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1px-trans.gif, 43 bytes Just after lunch on Saturday, March 13th, 1954, Fg.Off. Dinger Bell and I were driven in an open Landrover to Sande station. In civilian clothes and carrying light hand luggage we were on our way to Austria for a fortnight's Arctic Survival Course. We caught the Wilhelmshaven to München (Munich) overnight train and arrived at Munich Hauptbahnhof the following morning. After a short wait, and after breakfast in the station buffet, we caught a train to Garmisch-Partenkirchen, arriving there shortly before lunch. An unmarked RAF bus met us, and took us to our course headquarters in Erhwald across the Austrian border.
1px-trans.gif, 43 bytesAustria by then had become an independent nation following the withdrawal of the Forces of Occupation. Ehrwald, and Lermoos, the village across the valley, had jointly been a British Forces Leave Centre during the occupation. It was because of this that the locals agreed for the RAF, but without any identification, to hold the course in that area.1
1px-trans.gif, 43 bytesOur HQ was the Gasthaus Thörle on the road from Ehrwald to the Zugspitzbahn, the cable railway to the top of the Zugspitze (the highest mountain in Germany but with the greater part of its massif in Austria). Our accommodation was sparse, the sun room on the south side of the Gasthaus was our dormitory equipped with three-tier bunks. We had blankets but no sheets. Food was cooked for us by the innkeeper's wife and was plain and mostly varieties of stew or goulash with bread rolls. There was one toilet and only one bath. The effluent from both poured out on to the sloping forest floor not five yards from the veranda but didn't stink as it was quickly frozen into a disgusting and increasing mass. Washing and shaving, using tin wash-basins, was done outside in the cold, but was a more pleasant procedure when the sun was shining. We used our reflections in the windows as shaving mirrors. Ablution times saw shivering naked and semi-naked men out in the snow, cleaning themselves as best they could and as quickly as possible. There was often a queue for the toilet. We usually urinated in the nearby forest, even in the middle of the night when wearing pyjamas. Speed was of the essence.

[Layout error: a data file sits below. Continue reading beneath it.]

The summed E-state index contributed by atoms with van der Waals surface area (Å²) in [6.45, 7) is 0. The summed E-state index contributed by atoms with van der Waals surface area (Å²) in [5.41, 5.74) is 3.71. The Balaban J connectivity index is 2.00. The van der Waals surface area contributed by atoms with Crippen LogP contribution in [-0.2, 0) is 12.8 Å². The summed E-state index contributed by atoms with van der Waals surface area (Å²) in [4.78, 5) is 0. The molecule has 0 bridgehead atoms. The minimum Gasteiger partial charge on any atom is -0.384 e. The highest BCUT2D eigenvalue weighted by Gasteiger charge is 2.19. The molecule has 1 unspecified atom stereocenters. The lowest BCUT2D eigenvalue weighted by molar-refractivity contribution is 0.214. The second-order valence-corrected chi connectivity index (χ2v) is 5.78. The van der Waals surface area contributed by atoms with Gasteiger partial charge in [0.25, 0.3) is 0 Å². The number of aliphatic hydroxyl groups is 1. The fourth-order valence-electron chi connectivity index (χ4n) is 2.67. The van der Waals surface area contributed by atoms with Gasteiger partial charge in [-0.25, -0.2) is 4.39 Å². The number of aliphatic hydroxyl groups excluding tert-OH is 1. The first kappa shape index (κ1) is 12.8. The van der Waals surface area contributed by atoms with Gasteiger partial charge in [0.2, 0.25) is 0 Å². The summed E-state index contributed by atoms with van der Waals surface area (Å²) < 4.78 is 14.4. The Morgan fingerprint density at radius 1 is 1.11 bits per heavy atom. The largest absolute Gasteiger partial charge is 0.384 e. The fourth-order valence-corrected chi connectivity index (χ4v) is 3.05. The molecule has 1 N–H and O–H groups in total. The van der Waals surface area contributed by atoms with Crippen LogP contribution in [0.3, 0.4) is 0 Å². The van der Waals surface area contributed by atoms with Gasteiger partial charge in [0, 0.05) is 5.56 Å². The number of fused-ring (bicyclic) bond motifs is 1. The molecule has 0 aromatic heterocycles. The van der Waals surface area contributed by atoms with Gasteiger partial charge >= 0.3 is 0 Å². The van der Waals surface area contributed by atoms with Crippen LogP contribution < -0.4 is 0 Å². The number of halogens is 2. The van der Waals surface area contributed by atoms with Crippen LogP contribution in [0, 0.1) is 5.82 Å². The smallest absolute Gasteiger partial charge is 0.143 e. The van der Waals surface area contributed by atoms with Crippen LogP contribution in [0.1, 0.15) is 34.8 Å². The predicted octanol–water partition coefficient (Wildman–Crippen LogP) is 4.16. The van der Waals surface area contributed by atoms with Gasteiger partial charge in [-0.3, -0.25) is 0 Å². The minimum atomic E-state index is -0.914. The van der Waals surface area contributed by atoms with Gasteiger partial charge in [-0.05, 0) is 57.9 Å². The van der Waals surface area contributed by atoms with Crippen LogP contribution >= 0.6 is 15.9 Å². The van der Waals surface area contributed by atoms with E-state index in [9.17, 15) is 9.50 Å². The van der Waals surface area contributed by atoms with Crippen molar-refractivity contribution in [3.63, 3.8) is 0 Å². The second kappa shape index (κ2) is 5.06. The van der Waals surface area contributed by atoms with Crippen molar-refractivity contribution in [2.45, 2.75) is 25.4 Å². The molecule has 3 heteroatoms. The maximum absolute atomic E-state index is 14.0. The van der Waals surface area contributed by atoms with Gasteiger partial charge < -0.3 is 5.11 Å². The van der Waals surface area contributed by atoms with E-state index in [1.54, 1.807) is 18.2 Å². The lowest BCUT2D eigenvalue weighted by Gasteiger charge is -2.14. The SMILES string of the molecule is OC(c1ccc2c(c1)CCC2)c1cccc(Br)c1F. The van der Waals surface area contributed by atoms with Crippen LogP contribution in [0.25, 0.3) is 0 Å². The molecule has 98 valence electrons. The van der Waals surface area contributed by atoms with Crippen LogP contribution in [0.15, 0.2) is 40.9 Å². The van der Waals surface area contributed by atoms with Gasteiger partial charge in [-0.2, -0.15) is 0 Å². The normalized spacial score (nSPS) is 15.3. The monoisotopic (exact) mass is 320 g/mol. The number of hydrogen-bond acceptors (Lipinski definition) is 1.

1px-trans.gif, 43 bytesWe were regarded as civilians and it was only by chance that any of us found out another's rank. It turned out that we varied in status from Wing Commander to Pilot Officer. First names were the norm. The CO was Sqn.Ldr. Uprichard (in civvies, of course). He lived in the village with his wife during the time he was in Austria. The permanent staff numbered no more than six or seven and lived in what were normally the guest rooms which had their own sparse facilities.
1px-trans.gif, 43 bytesWe were issued with ski boots, ski clothing, and skis, and for most of the first week we were taught to ski on the nursery slopes at the back of Ehrwald. I had a personal difficulty in that there were no boots that would fit me. Fortunately, after nearly crippling my feet by wearing a pair that were too small, for a whole day, one of our Austrian Instructors told me where to go in the village to hire some boots of the right size. But damage had been done and my feet hurt, so, as a result, for most of the time I lagged behind the others in proficiency. Even so, we had great fun helplessly colliding with each other and falling over until we found our feet (or our skis) and attempted to regain an upright posture. Even though the spring thaw was setting in and there was much grass to be seen where there had been snow, we were
1 The Austrians probably had their eye to business, for several of us were to return there on holiday in later years. I went back three times, the last was in 1973 when the Gasthaus Thörle was in process of being demolished and rebuilt.
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